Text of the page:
Still there are a few more details to consider. You have 2 years to complete the project. That is not a big deal, but the next time mandate is HUGE. Every project approved has an amount of time that must be dedicated to the project. For instance, the roadway I had built has a 15 year time limit on it. In other words I must use it for farming for the next 15 years. If I don’t, I must pay back part of the cost share payment that I got, plus 10% as an engineering fee. This is depreciated yearly of course, but it needs to be mentioned because people think these are grants and you never have to pay the money back. That is just not so. Every project has a determined life span so it may be 15 years, 10 years, 5 years etc. But this is a very good clause because tax payers should not be funding farmers to improve their farms just so they can sell it for higher profits a year down the road. Another place this comes into place is in divorces. Because these are not grants, and a married couple is considered a single financial entity, each is responsible for their half of the remaining portion should the marriage end in divorce. In my case, my ex-wife would have had to pay me $22,000 for her portion of the fiscal help we got with these cumulative cost-share programs if I had not let her off the hook on it.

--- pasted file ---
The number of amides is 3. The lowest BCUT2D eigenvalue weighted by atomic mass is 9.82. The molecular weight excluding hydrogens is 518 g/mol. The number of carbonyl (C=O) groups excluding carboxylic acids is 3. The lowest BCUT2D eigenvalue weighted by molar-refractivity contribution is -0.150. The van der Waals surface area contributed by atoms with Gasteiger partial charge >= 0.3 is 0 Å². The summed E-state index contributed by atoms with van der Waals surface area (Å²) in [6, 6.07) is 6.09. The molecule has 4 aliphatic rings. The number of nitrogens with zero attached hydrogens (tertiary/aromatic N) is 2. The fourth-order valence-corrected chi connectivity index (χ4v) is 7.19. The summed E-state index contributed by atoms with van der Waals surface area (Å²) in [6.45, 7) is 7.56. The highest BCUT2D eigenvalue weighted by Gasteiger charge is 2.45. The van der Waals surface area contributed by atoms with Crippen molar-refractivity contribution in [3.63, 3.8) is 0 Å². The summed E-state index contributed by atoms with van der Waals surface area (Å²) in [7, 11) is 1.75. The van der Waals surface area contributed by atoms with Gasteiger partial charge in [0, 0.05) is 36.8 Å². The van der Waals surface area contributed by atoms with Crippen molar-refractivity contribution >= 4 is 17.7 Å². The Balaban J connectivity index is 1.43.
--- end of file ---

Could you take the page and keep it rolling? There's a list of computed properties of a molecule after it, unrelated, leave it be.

So is all this worth it? ABSOLUTELY.
My farm has improved greatly with the appropriate sheep fence, crop rotation, rotational grazing, roadway, manure pad, and all the plans I had done. Few would have been able to be done had I done so out of my own pocket. However a farm must qualify. The key to that is using your farm to put food on the national food chain; that is after all, the purpose of the USDA. I think it is wonderful that people want to be self-sufficient and provide for their own families, but the USDA does not assist in that. With only ½ a percent of the population feeding the other 99-1/2%, they are trying to ensure farms stay viable and with conservative measures on their farm.
This is actually one of the few ways the Federal Government administers things appropriately because it is done on the local level. It comes from elected people in the county where they live and these grants are prioritized by anyone attending the sessions. It is not fool proof I know, we are talking people and personalities here. Despite being hundreds of acres in size and existing for hundreds of years, we were denied funding for 23 years because a member of the board HATED sheep farmers and preferred to fund dairy farmers. Now there is a shift to small farmers because of the woman that superseded him. Honestly the meetings, though advertised, are often under involved and so monies are diverted to the wrong categories.